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Photo: Scientists for Palestine
Students attending the Palestine Advanced Physics School at the Arab-American University in Jenin.
By Rachel Gaal
The Arab American University in Jenin (AAUJ) recently hosted the fifth Palestinian Conference on Modern Trends in Mathematics and Physics (PCMTMP-V), which is one of the main scientific events in Palestine. Over 200 students from the Palestinian Territories and abroad gathered over three days to discuss advances in theoretical and applied mathematics and physics. The keynote speakers — Jonathan Ellis of King’s College London and Charles Doering of the University of Michigan — gave plenary talks; Ellis spoke on the physics beyond the standard model, and Doering on the 100-year history of the mathematics behind Rayleigh-Bénard convection. Other invited speakers and attendees presented their research to round out the conference.
This year, the PCMTMP-V was accompanied by another notable event at AAUJ — in fact, the first of its kind in the Palestinian Territories. The first Palestinian Advanced Physics School preceded the conference, attracting around 30 graduate students from a number of universities in Palestine for three days of instruction. Created by a newly founded international group, Scientists for Palestine, and co-funded by CERN and the Sharing Knowledge Foundation, the school provided master’s-degree-level students with activities and overview lectures led by internationally recognized experts, shedding light on recent research developments and opportunities within modern physics.
The various lectures covered topics in prominent research, ranging from symmetry breaking to modern particle physics, as well as recent research at the Synchrotron-light for Experimental Science and Applications in the Middle East (SESAME). Presented with a plethora of subjects, the students were exposed to both familiar and new areas of research, promoting possible collaboration in the future. CERN recently signed an agreement with the Palestinian Territories that will let Palestinian researchers join the ATLAS experiment. Those involved hope to get more scientists in the lab by fostering scientific collaboration and better relations in the region, which the school effectively accomplished.
“The school was a great success,” wrote David Marsh of the University of Cambridge, in an email to APS News. He served as one of the international organizers of the school, along with Nabil Iqbal (University of Amsterdam), Mario Martone (University of Cincinnati), Andy O’Bannon (University of Southampton), and Kate Shaw (The Abdus Salam International Centre for Theoretical Physics).
“We organizers and the lecturers were very happy with the outcome of the school, [and] the international reception from fellow scientists [is] overwhelmingly positive. [This] has been a great encouragement to us all to continue our work with supporting the development of science in Palestine,” Marsh noted.
The students in attendance felt likewise — through immersion in problem-solving sessions and applied particle physics tutorials, the school offered them opportunities that would normally not be part of their regular university curricula. The Facebook page of Scientists for Palestine featured brief statements of select students to raise awareness of the successful and inaugural event.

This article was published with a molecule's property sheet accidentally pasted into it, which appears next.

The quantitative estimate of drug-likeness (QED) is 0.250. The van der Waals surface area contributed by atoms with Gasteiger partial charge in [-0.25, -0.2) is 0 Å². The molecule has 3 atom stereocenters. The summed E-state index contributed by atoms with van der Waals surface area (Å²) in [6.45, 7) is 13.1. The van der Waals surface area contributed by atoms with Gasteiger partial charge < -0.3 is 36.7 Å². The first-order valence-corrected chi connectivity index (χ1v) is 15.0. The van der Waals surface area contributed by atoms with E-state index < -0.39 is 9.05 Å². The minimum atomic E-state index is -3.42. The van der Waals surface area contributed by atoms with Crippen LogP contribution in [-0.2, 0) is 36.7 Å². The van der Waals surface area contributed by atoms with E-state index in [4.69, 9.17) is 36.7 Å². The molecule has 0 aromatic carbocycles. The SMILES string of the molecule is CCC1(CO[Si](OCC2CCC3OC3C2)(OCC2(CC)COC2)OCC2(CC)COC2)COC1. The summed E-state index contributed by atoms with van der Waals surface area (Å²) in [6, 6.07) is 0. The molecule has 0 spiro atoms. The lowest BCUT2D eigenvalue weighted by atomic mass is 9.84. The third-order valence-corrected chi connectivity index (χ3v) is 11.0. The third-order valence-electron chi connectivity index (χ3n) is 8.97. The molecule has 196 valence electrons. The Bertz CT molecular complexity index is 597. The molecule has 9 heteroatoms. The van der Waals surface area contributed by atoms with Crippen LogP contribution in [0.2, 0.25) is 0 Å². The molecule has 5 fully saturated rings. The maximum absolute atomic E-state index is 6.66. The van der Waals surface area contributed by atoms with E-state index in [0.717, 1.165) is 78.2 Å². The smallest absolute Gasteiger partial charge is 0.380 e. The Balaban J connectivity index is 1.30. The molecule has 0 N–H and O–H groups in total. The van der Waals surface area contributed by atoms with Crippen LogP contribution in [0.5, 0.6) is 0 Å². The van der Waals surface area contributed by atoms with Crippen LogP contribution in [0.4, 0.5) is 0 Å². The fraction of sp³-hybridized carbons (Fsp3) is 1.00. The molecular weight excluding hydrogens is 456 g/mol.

"Being at the first Palestinian Advanced Physics School was a wonderful experience,” comments Waad Awad, a student working on her master’s degree in physics at Birzeit University and attendee of the school. “We feel lucky to have a chance to improve our physics knowledge … [meet] scientists from all over the world … and now we know about [potential opportunities and] training at SESAME or CERN!”
Falastine Abu Saif, also an attendee of the school, and a physics master’s degree student at An-Najah National University, emphasizes her take on the school’s impact: “It is great to hear lectures directly from world experts and connect with them, and it’s the most helpful way to get involved. … [Palestine has] plenty of potential, and very smart people. We just need more support and encouragement,” she said in her interview.
While the students and organizers alike benefited from both excursions, some students were unable to participate due to travel restrictions imposed by the Israeli occupation of Palestine. Students from Gaza were not granted permission to travel to the meetings, which prevented one student from attending the school, and also prevented two scientists from giving their talks at PCMTMP-V. All three individuals are from the Islamic University of Gaza and requested they not be identified.
“Access to higher education is a human right, and it is deeply regrettable that this right is not respected by the ongoing Israeli occupation,” stated Marsh in an email. A statement by Scientists for Palestine, released at the end of July 2016, asserted the organization’s position is to ensure equality of human rights despite the restrictions.
Photo: Scientists for Palestine
A number of female physics students traveled to AAUJ to attend the advanced physics school.
“Despite the hardships caused by the occupation, science in Palestine continues to grow and strengthen its international connections. Scientists for Palestine will be proud to continue to support this development,” the statement said. To overcome the imposed travel restrictions, Scientists for Palestine broadcast the school’s program to the Islamic University in Gaza.
When contacted, the Israeli government refused to comment on the matter.
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Editor: David Voss
Staff Science Writer: Rachel Gaal
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